NPR : News

Friday Political Grab Bag: Economy Adds More Jobs Than Experts Forecast Etc

In another sign that the economic recovery is deepening, the U.S. economy added 227,000 jobs in February, according to the Labor Department, more than what many economists had expected. Meanwhile, the jobless rate of 8.3 percent remained unchanged from the prior month even as more workers entered the workforce. The news kept alive a trend helpful to President Obama re-election chances.

Mitt Romney is either the new Bob Dole or the new George H.W. Bush, take your pick, according to a couple of journalistic examinations.

Senate Republicans may have lost the battle Thursday but plan to continue the war for the Keystone XL pipeline.

Republican Sen. Scott Brown of Massachusetts is attempting to use Hollywood's considerable financial support for his Democratic rival Elizabeth Warren against her.

Rep. Dennis Kucinich, the Ohio Democrat who was just defeated in a primary race Tuesday, didn't rule out running for Congress from a completely different state, like Washington State.

South Carolina's state capital was roiled by unofficial reports that lieutenant governor, Ken Ard, a Republican, would resign, perhaps as soon as Friday, amid allegations of campaign-finance law violations.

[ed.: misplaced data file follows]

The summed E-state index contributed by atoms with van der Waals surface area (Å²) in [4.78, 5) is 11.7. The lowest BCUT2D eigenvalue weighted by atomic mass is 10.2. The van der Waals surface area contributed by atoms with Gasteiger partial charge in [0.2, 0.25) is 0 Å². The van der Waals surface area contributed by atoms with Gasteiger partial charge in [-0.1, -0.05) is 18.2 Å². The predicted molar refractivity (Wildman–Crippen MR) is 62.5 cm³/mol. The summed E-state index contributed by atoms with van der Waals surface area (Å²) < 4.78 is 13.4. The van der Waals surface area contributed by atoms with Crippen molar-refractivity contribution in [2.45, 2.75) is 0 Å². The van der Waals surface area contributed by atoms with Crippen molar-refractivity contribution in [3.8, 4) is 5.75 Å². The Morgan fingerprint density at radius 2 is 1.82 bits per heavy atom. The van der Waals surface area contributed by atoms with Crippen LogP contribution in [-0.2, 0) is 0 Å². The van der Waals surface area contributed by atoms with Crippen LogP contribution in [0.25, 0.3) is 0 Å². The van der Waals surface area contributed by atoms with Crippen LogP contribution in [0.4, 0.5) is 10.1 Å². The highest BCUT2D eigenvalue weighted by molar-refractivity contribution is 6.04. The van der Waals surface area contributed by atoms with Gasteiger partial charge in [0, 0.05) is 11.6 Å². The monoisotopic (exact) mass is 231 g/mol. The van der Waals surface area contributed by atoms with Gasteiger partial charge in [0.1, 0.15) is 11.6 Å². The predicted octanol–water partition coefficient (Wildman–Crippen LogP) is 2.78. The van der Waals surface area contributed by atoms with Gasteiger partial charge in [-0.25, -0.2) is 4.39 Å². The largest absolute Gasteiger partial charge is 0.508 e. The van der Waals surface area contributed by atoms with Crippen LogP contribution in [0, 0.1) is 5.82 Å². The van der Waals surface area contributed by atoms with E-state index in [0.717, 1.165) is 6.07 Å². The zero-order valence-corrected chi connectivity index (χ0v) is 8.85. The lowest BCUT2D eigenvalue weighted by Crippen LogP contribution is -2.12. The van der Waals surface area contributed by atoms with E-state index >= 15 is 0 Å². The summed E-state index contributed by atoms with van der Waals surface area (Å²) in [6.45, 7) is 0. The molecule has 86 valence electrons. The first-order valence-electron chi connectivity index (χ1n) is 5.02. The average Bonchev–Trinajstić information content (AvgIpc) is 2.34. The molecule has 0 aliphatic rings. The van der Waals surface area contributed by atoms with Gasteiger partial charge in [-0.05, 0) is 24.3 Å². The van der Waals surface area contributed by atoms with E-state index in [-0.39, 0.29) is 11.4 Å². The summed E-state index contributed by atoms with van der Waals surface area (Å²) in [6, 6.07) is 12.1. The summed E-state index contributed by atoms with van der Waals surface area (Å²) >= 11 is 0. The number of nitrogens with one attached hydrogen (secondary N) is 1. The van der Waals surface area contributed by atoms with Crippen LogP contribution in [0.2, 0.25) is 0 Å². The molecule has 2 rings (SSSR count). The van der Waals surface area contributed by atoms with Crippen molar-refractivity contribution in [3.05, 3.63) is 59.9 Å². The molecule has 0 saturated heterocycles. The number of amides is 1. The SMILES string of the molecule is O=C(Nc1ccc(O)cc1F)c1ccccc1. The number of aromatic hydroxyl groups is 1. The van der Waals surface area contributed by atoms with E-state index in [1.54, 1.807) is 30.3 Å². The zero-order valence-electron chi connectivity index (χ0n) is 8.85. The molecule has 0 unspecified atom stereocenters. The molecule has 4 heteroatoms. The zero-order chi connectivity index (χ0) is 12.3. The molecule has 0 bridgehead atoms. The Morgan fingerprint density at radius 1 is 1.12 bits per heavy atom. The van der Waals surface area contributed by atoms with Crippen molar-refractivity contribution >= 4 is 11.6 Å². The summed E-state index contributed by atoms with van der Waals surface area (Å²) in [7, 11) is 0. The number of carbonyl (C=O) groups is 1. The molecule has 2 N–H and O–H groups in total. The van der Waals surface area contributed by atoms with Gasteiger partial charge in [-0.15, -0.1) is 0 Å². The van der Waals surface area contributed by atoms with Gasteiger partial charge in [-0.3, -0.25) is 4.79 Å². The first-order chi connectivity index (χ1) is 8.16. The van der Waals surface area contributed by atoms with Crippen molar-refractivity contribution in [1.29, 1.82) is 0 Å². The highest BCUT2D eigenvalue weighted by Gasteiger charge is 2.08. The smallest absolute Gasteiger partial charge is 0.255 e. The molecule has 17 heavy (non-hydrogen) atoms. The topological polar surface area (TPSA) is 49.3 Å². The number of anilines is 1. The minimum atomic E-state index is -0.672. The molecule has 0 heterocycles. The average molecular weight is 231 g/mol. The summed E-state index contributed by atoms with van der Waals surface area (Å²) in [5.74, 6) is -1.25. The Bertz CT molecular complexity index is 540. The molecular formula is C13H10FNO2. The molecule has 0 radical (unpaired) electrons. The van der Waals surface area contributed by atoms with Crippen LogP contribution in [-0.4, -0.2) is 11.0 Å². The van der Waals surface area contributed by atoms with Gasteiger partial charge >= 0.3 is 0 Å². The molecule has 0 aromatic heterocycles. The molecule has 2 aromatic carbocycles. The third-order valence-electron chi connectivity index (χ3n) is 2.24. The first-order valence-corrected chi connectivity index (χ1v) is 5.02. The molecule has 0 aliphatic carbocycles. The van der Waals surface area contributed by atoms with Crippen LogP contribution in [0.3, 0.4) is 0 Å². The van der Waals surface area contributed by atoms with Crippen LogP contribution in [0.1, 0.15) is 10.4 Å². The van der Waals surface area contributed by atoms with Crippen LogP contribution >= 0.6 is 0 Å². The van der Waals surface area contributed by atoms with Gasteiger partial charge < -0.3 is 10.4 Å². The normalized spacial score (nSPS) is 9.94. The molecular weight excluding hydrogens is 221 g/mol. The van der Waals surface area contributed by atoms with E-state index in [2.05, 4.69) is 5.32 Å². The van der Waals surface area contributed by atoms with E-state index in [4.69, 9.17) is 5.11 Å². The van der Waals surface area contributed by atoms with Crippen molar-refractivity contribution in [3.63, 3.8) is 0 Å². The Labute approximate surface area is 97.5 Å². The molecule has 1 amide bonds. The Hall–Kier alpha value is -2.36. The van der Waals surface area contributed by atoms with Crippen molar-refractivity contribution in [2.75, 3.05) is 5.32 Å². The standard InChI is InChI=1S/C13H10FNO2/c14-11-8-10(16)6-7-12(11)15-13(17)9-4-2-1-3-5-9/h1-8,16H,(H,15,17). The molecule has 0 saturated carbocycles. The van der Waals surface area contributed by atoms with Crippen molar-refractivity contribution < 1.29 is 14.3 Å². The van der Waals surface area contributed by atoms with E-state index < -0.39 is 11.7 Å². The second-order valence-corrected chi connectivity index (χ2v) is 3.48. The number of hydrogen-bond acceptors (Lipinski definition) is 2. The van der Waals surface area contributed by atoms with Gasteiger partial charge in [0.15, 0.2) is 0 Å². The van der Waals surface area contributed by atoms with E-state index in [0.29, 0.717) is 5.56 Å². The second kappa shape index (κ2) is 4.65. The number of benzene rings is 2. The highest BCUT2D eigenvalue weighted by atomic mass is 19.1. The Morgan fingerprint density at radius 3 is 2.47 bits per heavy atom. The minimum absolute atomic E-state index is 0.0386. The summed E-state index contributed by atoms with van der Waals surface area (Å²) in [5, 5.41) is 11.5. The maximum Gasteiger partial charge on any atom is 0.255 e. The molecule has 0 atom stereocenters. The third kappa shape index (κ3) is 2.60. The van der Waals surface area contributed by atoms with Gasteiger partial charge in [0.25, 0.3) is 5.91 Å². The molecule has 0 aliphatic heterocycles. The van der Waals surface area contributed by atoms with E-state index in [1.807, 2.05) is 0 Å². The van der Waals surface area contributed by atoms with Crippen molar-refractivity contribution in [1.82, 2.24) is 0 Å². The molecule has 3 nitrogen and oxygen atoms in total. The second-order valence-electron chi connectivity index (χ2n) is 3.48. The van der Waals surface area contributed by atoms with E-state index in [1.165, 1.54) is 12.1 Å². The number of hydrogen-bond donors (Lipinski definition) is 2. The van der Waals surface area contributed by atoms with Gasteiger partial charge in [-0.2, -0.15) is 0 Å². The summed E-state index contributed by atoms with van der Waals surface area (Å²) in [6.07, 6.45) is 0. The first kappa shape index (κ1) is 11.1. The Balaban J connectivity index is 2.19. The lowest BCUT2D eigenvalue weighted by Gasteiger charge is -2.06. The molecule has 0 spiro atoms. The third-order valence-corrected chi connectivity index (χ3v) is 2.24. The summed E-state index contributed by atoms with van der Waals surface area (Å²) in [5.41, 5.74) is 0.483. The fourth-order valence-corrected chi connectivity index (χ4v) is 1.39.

The widest gaps between the rich and poor were found in some of the reddest, most conservative states and counties, according to a Census Bureau study.

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NPR

MTV's Rewinding The '90s With A New Channel

The '90s are back! Pokémon has taken over the world again. A Clinton is running for president. And now, MTV is reviving '90s favorites like Beavis and Butt-head on a new channel, MTV Classic.
NPR

Salvage Supperclub: A High-End Dinner In A Dumpster To Fight Food Waste

The ingredients — think wilted basil, bruised plums, garbanzo bean water — sound less than appetizing. Whipped together, they're a tasty meal that show how home cooks can use often-tossed foods.
WAMU 88.5

The Politics Hour – LIVE from Slim's Diner!

This special edition of the Politics Hour is coming to you live from Slim's Diner from Petworth in Northwest D.C.

NPR

Writing Data Onto Single Atoms, Scientists Store The Longest Text Yet

With atomic memory technology, little patterns of atoms can be arranged to represent English characters, fitting the content of more than a billion books onto the surface of a stamp.

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